Domestic and trade policies affecting the world cotton market

Fousseini Traoré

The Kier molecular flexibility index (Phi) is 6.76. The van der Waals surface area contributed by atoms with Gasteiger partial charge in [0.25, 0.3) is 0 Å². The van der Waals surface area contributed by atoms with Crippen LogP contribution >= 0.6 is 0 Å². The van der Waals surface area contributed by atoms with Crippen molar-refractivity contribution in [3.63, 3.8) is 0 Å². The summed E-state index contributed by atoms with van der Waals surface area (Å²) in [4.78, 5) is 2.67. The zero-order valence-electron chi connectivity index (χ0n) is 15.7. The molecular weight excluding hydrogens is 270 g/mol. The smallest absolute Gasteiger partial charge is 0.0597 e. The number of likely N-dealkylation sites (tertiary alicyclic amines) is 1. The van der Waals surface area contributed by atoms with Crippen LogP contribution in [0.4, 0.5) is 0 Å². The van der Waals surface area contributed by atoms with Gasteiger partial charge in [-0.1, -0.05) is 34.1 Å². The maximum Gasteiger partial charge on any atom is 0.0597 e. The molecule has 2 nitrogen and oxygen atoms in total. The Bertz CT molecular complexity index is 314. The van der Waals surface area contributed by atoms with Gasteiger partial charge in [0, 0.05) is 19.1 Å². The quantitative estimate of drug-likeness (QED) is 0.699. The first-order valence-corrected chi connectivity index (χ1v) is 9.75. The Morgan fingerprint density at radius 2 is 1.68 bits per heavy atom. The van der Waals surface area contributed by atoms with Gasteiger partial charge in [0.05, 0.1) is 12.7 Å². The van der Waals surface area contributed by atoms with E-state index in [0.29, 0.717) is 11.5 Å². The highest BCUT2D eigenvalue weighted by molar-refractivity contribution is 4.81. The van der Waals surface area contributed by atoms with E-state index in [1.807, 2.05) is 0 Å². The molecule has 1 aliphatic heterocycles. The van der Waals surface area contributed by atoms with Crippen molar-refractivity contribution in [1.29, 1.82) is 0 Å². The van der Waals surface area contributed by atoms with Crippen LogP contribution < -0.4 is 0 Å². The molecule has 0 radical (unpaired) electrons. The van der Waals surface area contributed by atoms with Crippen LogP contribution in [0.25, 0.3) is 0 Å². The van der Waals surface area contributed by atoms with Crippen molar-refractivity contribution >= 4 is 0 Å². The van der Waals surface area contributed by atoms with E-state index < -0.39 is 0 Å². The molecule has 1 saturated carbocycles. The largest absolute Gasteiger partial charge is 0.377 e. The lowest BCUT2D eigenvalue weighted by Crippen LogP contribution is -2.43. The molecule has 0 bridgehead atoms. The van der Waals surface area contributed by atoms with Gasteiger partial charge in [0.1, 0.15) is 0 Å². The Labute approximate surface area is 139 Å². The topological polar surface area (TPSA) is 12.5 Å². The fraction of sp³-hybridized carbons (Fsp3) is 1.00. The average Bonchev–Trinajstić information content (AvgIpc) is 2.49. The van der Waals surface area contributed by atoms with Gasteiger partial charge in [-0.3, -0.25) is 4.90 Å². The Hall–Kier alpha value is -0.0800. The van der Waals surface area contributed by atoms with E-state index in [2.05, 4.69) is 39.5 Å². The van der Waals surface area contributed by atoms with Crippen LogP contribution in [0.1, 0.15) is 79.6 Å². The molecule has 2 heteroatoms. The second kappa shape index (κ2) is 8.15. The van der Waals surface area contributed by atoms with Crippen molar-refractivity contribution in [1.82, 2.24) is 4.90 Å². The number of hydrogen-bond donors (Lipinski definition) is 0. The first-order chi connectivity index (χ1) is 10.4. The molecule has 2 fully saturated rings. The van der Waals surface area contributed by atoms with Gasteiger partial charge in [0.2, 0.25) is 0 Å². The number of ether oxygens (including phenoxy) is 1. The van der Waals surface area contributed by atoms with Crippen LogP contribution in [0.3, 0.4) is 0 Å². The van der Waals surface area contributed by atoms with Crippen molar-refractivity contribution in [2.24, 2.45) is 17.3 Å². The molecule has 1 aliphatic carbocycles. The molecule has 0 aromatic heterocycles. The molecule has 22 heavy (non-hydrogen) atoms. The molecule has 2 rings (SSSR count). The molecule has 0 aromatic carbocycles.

While not a food item in and of itself, cotton is important for food security in many developing countries. The cotton sector is also subject to a lot of controversy regarding its role in development, poverty alleviation, North–South trade, and environmental destruction (Mancini et al. 2005); the crop has been successively depicted as increasing or decreasing poverty and as worsening countries’ public deficits because of mismanagagement (Moseley and Gray 2008). Yet a closer look at the topic shows that cotton is a major source of cash income for millions of people, particularly in Africa, where it is also a source of foreign exchange earnings for more than 15 countries (Tschirley, Poulton, and Labaste 2009). For example, in Mali (a least developed country, or LDC) three million people make their livelihoods directly off cotton production (Sanogo, Keita, and Sanogo 2009). In addition to providing producers with cash income, cotton also appears to be a key product for fighting rural poverty and achieving food security for several other reasons.